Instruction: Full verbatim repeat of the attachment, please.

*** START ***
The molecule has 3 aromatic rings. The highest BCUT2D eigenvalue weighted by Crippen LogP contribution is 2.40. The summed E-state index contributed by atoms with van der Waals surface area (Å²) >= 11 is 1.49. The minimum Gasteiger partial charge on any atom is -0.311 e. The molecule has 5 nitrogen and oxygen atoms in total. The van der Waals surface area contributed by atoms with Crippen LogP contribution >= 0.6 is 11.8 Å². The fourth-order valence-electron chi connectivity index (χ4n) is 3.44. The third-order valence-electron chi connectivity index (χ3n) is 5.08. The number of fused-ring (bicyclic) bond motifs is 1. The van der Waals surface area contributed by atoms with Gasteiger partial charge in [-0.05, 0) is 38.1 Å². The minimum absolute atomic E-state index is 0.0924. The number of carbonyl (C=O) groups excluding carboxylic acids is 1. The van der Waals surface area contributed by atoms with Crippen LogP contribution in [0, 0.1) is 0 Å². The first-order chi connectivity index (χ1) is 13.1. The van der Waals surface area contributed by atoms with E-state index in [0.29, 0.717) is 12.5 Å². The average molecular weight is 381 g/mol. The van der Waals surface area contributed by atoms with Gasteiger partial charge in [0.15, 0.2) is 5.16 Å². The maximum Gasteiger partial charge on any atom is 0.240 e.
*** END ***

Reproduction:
The molecule has 3 aromatic rings. The highest BCUT2D eigenvalue weighted by Crippen LogP contribution is 2.40. The summed E-state index contributed by atoms with van der Waals surface area (Å²) >= 11 is 1.49. The minimum Gasteiger partial charge on any atom is -0.311 e. The molecule has 5 nitrogen and oxygen atoms in total. The van der Waals surface area contributed by atoms with Crippen LogP contribution >= 0.6 is 11.8 Å². The fourth-order valence-electron chi connectivity index (χ4n) is 3.44. The third-order valence-electron chi connectivity index (χ3n) is 5.08. The number of fused-ring (bicyclic) bond motifs is 1. The van der Waals surface area contributed by atoms with Gasteiger partial charge in [-0.05, 0) is 38.1 Å². The minimum absolute atomic E-state index is 0.0924. The number of carbonyl (C=O) groups excluding carboxylic acids is 1. The van der Waals surface area contributed by atoms with Crippen LogP contribution in [0, 0.1) is 0 Å². The first-order chi connectivity index (χ1) is 13.1. The van der Waals surface area contributed by atoms with E-state index in [0.29, 0.717) is 12.5 Å². The average molecular weight is 381 g/mol. The van der Waals surface area contributed by atoms with Gasteiger partial charge in [0.15, 0.2) is 5.16 Å². The maximum Gasteiger partial charge on any atom is 0.240 e.